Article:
erformance measurement in the U.S. health care system has expanded dramatically over the past 30 years. The National Quality Measures Clearinghouse now lists more than 2500 performance measures. These measures are used in various quality-reporting, accountability, and payment programs sponsored by commercial payers, government agencies, and independent quality-assessment organizations. The Centers for Medicare and Medicaid Services (CMS) aims to base 90% of Medicare fee-for-service payments to clinicians on “value” by the end of 2018 by using performance scores.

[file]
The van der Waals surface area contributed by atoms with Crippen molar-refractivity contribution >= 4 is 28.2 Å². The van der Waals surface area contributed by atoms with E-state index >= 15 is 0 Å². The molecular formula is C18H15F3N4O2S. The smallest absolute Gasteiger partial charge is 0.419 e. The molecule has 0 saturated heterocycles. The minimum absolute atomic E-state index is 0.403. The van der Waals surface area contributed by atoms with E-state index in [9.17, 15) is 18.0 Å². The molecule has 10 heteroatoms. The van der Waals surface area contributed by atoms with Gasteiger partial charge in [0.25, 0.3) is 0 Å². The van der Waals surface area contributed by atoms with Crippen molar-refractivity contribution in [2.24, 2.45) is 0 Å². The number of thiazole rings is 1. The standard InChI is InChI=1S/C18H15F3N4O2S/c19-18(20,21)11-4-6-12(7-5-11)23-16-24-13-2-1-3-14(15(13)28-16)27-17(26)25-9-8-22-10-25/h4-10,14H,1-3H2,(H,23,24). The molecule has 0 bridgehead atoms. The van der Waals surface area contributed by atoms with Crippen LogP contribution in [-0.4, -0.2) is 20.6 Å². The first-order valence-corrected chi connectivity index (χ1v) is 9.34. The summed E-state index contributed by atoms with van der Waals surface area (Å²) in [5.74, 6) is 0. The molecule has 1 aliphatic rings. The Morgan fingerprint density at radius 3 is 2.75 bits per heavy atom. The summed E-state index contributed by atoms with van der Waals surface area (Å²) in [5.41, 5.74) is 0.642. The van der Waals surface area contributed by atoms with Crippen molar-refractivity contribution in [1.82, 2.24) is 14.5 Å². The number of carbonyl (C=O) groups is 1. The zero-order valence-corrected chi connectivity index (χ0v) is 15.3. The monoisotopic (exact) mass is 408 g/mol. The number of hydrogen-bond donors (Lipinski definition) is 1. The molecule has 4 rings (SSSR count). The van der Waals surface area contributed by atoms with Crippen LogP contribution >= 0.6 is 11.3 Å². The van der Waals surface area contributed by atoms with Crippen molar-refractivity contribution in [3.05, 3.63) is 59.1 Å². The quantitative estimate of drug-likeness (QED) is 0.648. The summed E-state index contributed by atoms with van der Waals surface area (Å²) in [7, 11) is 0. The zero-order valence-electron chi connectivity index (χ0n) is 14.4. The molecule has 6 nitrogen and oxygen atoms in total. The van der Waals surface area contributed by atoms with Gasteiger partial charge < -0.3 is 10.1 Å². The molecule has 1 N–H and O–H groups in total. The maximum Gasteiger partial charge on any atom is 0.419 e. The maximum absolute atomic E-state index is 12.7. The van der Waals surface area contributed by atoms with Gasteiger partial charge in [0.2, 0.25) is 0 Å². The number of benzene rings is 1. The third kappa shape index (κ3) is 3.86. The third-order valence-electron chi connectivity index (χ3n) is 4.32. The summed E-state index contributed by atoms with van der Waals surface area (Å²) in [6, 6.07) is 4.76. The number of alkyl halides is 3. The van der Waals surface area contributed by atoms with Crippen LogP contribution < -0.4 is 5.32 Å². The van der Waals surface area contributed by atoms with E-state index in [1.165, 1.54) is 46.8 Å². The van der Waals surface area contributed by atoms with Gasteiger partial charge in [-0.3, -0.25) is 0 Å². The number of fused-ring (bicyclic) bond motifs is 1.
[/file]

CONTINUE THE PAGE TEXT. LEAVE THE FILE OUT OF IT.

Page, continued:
Although most physicians view the delivery of high-quality care as a professional imperative,1 performance-measurement activities face increasing resistance from physicians and some policymakers who believe that current measures are not meaningful.2 In a recent survey, 63% of physicians said that current measures do not capture the quality of the care that physicians provide.3 Yet U.S. physician practices are spending $15.4 billion each year — about $40,000 per physician — to report on performance.3………more